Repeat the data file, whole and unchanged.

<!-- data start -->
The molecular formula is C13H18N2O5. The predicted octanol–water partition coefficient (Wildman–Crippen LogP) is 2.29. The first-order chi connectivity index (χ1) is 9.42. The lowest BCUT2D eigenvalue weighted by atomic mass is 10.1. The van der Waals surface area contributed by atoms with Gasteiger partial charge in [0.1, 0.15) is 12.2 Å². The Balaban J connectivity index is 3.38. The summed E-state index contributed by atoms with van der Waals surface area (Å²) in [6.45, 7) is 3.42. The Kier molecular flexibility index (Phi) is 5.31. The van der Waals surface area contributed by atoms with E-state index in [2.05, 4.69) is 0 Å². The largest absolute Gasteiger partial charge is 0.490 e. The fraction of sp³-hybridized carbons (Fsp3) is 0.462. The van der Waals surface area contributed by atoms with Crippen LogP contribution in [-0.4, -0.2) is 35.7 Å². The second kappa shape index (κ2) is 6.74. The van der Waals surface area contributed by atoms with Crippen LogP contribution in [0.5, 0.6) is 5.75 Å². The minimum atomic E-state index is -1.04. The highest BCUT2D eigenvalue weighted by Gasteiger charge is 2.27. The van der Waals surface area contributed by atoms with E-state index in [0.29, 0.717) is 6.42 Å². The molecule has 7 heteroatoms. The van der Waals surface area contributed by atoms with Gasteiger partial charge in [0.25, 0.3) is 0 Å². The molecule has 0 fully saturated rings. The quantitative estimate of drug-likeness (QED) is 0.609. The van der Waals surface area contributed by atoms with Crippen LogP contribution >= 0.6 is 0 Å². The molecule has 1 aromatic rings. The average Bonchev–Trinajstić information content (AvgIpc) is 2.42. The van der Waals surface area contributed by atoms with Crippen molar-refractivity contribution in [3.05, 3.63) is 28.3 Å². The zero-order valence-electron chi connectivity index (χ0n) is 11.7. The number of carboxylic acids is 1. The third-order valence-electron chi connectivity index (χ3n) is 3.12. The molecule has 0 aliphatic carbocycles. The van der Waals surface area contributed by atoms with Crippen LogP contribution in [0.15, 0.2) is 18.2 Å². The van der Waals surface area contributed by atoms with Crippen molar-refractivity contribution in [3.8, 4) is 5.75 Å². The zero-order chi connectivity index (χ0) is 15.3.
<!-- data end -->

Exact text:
The molecular formula is C13H18N2O5. The predicted octanol–water partition coefficient (Wildman–Crippen LogP) is 2.29. The first-order chi connectivity index (χ1) is 9.42. The lowest BCUT2D eigenvalue weighted by atomic mass is 10.1. The van der Waals surface area contributed by atoms with Gasteiger partial charge in [0.1, 0.15) is 12.2 Å². The Balaban J connectivity index is 3.38. The summed E-state index contributed by atoms with van der Waals surface area (Å²) in [6.45, 7) is 3.42. The Kier molecular flexibility index (Phi) is 5.31. The van der Waals surface area contributed by atoms with E-state index in [2.05, 4.69) is 0 Å². The largest absolute Gasteiger partial charge is 0.490 e. The fraction of sp³-hybridized carbons (Fsp3) is 0.462. The van der Waals surface area contributed by atoms with Crippen LogP contribution in [-0.4, -0.2) is 35.7 Å². The second kappa shape index (κ2) is 6.74. The van der Waals surface area contributed by atoms with Crippen LogP contribution in [0.5, 0.6) is 5.75 Å². The minimum atomic E-state index is -1.04. The highest BCUT2D eigenvalue weighted by Gasteiger charge is 2.27. The van der Waals surface area contributed by atoms with E-state index in [0.29, 0.717) is 6.42 Å². The molecule has 7 heteroatoms. The van der Waals surface area contributed by atoms with Gasteiger partial charge in [0.25, 0.3) is 0 Å². The molecule has 0 fully saturated rings. The quantitative estimate of drug-likeness (QED) is 0.609. The van der Waals surface area contributed by atoms with Crippen LogP contribution >= 0.6 is 0 Å². The molecule has 1 aromatic rings. The average Bonchev–Trinajstić information content (AvgIpc) is 2.42. The van der Waals surface area contributed by atoms with Crippen molar-refractivity contribution in [3.05, 3.63) is 28.3 Å². The zero-order valence-electron chi connectivity index (χ0n) is 11.7. The number of carboxylic acids is 1. The third-order valence-electron chi connectivity index (χ3n) is 3.12. The molecule has 0 aliphatic carbocycles. The van der Waals surface area contributed by atoms with Crippen LogP contribution in [0.15, 0.2) is 18.2 Å². The van der Waals surface area contributed by atoms with Crippen molar-refractivity contribution in [3.8, 4) is 5.75 Å². The zero-order chi connectivity index (χ0) is 15.3.